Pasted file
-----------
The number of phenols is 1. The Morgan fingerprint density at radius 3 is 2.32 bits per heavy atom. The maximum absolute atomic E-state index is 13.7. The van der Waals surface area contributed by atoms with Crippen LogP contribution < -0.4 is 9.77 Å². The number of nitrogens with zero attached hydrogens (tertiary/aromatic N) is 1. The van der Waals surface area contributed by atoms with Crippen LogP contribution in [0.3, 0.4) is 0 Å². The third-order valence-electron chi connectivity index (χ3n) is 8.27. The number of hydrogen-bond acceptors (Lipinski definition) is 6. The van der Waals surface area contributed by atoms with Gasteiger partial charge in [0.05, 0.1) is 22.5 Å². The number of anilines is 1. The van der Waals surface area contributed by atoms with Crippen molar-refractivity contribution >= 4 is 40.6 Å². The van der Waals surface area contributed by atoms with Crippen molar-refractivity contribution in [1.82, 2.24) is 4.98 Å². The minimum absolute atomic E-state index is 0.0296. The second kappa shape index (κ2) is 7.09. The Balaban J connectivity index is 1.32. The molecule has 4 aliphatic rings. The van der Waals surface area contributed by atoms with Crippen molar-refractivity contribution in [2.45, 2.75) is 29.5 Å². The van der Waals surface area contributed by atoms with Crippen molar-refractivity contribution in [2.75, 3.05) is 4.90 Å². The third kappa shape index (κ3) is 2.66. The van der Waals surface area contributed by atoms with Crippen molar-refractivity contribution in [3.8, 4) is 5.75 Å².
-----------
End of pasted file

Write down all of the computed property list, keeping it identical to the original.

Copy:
The number of phenols is 1. The Morgan fingerprint density at radius 3 is 2.32 bits per heavy atom. The maximum absolute atomic E-state index is 13.7. The van der Waals surface area contributed by atoms with Crippen LogP contribution < -0.4 is 9.77 Å². The number of nitrogens with zero attached hydrogens (tertiary/aromatic N) is 1. The van der Waals surface area contributed by atoms with Crippen LogP contribution in [0.3, 0.4) is 0 Å². The third-order valence-electron chi connectivity index (χ3n) is 8.27. The number of hydrogen-bond acceptors (Lipinski definition) is 6. The van der Waals surface area contributed by atoms with Gasteiger partial charge in [0.05, 0.1) is 22.5 Å². The number of anilines is 1. The van der Waals surface area contributed by atoms with Crippen molar-refractivity contribution >= 4 is 40.6 Å². The van der Waals surface area contributed by atoms with Crippen molar-refractivity contribution in [1.82, 2.24) is 4.98 Å². The minimum absolute atomic E-state index is 0.0296. The second kappa shape index (κ2) is 7.09. The Balaban J connectivity index is 1.32. The molecule has 4 aliphatic rings. The van der Waals surface area contributed by atoms with Crippen molar-refractivity contribution in [2.45, 2.75) is 29.5 Å². The van der Waals surface area contributed by atoms with Crippen molar-refractivity contribution in [2.75, 3.05) is 4.90 Å². The third kappa shape index (κ3) is 2.66. The van der Waals surface area contributed by atoms with Crippen molar-refractivity contribution in [3.8, 4) is 5.75 Å².